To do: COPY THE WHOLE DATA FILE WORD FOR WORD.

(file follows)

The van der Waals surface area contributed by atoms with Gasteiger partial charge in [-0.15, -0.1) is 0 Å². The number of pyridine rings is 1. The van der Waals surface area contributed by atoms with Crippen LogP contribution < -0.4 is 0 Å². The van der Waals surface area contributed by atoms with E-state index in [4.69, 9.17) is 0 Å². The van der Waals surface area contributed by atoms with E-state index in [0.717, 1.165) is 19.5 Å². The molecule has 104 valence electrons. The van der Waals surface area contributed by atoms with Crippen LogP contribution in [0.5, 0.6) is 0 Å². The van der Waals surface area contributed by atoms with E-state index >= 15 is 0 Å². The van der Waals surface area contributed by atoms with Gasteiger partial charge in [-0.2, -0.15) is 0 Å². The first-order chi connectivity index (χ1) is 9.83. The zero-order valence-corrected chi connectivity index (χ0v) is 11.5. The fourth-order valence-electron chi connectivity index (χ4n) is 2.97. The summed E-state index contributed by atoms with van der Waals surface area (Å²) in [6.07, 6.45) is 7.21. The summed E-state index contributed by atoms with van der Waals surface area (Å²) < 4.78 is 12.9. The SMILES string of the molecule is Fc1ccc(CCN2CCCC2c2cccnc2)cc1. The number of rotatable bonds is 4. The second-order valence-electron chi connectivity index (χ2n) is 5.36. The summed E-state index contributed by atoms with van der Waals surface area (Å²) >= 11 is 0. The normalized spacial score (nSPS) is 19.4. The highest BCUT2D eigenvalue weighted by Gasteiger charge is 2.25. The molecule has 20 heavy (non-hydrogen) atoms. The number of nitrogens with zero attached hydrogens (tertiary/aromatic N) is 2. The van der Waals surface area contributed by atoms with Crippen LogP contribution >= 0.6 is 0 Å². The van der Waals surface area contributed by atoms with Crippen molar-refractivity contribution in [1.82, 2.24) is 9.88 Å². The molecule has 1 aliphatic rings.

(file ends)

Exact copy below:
The van der Waals surface area contributed by atoms with Gasteiger partial charge in [-0.15, -0.1) is 0 Å². The number of pyridine rings is 1. The van der Waals surface area contributed by atoms with Crippen LogP contribution < -0.4 is 0 Å². The van der Waals surface area contributed by atoms with E-state index in [4.69, 9.17) is 0 Å². The van der Waals surface area contributed by atoms with E-state index in [0.717, 1.165) is 19.5 Å². The molecule has 104 valence electrons. The van der Waals surface area contributed by atoms with Crippen LogP contribution in [0.5, 0.6) is 0 Å². The van der Waals surface area contributed by atoms with E-state index >= 15 is 0 Å². The van der Waals surface area contributed by atoms with Gasteiger partial charge in [-0.2, -0.15) is 0 Å². The first-order chi connectivity index (χ1) is 9.83. The zero-order valence-corrected chi connectivity index (χ0v) is 11.5. The fourth-order valence-electron chi connectivity index (χ4n) is 2.97. The summed E-state index contributed by atoms with van der Waals surface area (Å²) in [6.07, 6.45) is 7.21. The summed E-state index contributed by atoms with van der Waals surface area (Å²) < 4.78 is 12.9. The SMILES string of the molecule is Fc1ccc(CCN2CCCC2c2cccnc2)cc1. The number of rotatable bonds is 4. The second-order valence-electron chi connectivity index (χ2n) is 5.36. The summed E-state index contributed by atoms with van der Waals surface area (Å²) >= 11 is 0. The normalized spacial score (nSPS) is 19.4. The highest BCUT2D eigenvalue weighted by Gasteiger charge is 2.25. The molecule has 20 heavy (non-hydrogen) atoms. The number of nitrogens with zero attached hydrogens (tertiary/aromatic N) is 2. The van der Waals surface area contributed by atoms with Crippen LogP contribution >= 0.6 is 0 Å². The van der Waals surface area contributed by atoms with Crippen molar-refractivity contribution in [1.82, 2.24) is 9.88 Å². The molecule has 1 aliphatic rings.